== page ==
Final chapter: Newton’s ‘Encyclopedia House’ to be dismantled after Sunday dance party

For several weeks, the building made of books has been a go-to gathering spot

David Dalley (left) and artist Don Li-Leger outside “Encyclopedia House

NEWTON — These are the final days of a house built of books, but the structure won’t disappear without a party – a disco-themed house party, in fact, with a mirror ball, lights, music, the whole shebang.

That’s the plan late Sunday afternoon (Dec. 6) at “Encyclopedia House,” the art installation created by Don Li-Leger and others amid a stand of trees – dubbed “The Grove” – outside Newton Recreation Centre.

The log cabin-like structure is built of thousands of used, discarded and otherwise unwanted reference books, assembled and affixed with screws over the course of a few days in early October.

The original plan was for “Encyclopedia House” to stand for about a month, but November came and went without its demolition.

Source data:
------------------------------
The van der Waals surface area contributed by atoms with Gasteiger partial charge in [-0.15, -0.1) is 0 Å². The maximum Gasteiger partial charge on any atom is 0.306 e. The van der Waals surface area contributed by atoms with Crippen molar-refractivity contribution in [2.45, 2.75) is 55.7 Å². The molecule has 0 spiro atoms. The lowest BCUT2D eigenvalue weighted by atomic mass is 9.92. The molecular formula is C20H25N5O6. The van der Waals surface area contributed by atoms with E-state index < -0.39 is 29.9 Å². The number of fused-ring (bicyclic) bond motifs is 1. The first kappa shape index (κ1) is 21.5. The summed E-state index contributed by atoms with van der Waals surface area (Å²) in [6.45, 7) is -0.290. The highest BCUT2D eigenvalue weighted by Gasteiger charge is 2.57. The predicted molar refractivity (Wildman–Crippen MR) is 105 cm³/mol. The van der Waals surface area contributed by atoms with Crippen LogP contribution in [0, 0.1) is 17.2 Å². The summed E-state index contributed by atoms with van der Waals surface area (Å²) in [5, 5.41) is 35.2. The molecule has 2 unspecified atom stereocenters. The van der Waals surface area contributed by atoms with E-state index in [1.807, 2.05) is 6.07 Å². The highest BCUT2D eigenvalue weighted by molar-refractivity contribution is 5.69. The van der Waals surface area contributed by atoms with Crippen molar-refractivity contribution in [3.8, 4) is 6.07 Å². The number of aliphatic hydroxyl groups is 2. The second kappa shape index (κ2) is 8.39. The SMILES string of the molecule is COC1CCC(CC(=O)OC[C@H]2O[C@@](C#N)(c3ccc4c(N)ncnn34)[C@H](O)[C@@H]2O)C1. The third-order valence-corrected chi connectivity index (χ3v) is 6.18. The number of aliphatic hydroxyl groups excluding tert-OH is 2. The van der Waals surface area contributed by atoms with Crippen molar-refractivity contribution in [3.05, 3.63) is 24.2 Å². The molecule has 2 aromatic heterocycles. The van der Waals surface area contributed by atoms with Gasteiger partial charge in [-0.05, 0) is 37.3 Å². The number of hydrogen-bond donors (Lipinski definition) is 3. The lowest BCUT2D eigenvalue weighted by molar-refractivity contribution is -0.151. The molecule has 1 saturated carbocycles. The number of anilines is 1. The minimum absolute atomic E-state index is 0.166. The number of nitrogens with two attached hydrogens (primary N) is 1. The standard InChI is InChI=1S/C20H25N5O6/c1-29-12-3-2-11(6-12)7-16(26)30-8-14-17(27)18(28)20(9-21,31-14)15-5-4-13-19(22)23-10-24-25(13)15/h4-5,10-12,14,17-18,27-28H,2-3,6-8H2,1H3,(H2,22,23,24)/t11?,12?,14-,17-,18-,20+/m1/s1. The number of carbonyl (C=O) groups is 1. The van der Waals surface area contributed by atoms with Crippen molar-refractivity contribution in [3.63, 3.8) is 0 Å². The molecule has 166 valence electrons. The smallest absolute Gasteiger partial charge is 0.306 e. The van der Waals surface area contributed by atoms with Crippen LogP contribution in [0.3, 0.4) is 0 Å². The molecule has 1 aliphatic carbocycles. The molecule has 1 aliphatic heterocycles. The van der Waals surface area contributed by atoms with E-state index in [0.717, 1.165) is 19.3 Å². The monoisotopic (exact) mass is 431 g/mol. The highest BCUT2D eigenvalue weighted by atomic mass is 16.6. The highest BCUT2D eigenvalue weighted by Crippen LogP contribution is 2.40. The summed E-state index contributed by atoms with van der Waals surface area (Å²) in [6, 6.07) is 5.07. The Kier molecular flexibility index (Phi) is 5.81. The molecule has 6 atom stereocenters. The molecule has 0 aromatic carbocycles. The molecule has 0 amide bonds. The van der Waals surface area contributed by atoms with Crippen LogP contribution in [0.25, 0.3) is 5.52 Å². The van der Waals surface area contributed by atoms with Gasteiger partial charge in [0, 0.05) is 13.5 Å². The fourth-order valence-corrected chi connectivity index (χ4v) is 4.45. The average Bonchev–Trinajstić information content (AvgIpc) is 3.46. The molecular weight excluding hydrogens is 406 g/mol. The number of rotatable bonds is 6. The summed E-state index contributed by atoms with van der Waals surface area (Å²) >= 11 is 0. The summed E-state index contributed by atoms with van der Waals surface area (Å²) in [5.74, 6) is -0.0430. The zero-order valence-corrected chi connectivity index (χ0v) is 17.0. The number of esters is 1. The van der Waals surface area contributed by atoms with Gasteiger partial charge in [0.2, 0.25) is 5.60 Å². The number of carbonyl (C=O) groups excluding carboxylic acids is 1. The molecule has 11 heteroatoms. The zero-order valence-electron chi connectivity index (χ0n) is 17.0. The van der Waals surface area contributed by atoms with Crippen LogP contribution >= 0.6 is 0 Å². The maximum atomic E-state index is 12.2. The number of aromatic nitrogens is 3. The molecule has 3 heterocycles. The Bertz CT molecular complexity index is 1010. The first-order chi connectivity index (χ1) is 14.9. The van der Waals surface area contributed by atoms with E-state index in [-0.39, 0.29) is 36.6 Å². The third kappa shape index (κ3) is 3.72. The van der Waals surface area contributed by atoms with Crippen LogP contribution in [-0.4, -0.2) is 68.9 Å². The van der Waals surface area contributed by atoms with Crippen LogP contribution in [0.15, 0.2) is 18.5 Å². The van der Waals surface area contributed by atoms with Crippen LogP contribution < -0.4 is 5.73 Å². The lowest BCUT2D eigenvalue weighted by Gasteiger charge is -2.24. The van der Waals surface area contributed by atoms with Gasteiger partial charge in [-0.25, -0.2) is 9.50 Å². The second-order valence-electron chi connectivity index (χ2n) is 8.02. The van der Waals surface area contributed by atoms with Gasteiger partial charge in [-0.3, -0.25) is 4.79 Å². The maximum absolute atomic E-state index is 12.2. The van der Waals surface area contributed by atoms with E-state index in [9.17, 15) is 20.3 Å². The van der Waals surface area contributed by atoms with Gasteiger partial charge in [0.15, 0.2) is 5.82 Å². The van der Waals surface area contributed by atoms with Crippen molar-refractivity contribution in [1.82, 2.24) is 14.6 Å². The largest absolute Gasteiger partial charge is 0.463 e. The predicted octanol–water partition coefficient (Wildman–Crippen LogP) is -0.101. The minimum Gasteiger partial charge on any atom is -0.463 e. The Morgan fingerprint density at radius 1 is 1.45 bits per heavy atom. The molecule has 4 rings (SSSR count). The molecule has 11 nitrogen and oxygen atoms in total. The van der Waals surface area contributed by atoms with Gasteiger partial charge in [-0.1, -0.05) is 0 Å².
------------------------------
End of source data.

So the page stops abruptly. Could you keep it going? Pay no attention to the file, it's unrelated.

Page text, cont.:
“When we found it out we were going to leave it here a little longer, we did have to spray around the bottom to keep the water out, and the roof, too, a bit,” Li-Leger said.

“It was made to be temporary, after all. I think it’s at its time now, to move along.”

For several weeks, “Encyclopedia House” has become a go-to gathering spot for Friends of The Grove, the unofficial caretakers of the public space, and the greater community. Author readings, a series of tea parties, drawing lessons, a Remembrance Day ceremony, a vigil for those killed by bombs in Paris and Lebanon – these events and others gave the community of Newton something to embrace.

“It’s gone better than we’d hoped, I think, in both a physical sense and an imaginative sense,” David Dalley, a founder of Friends of the Grove.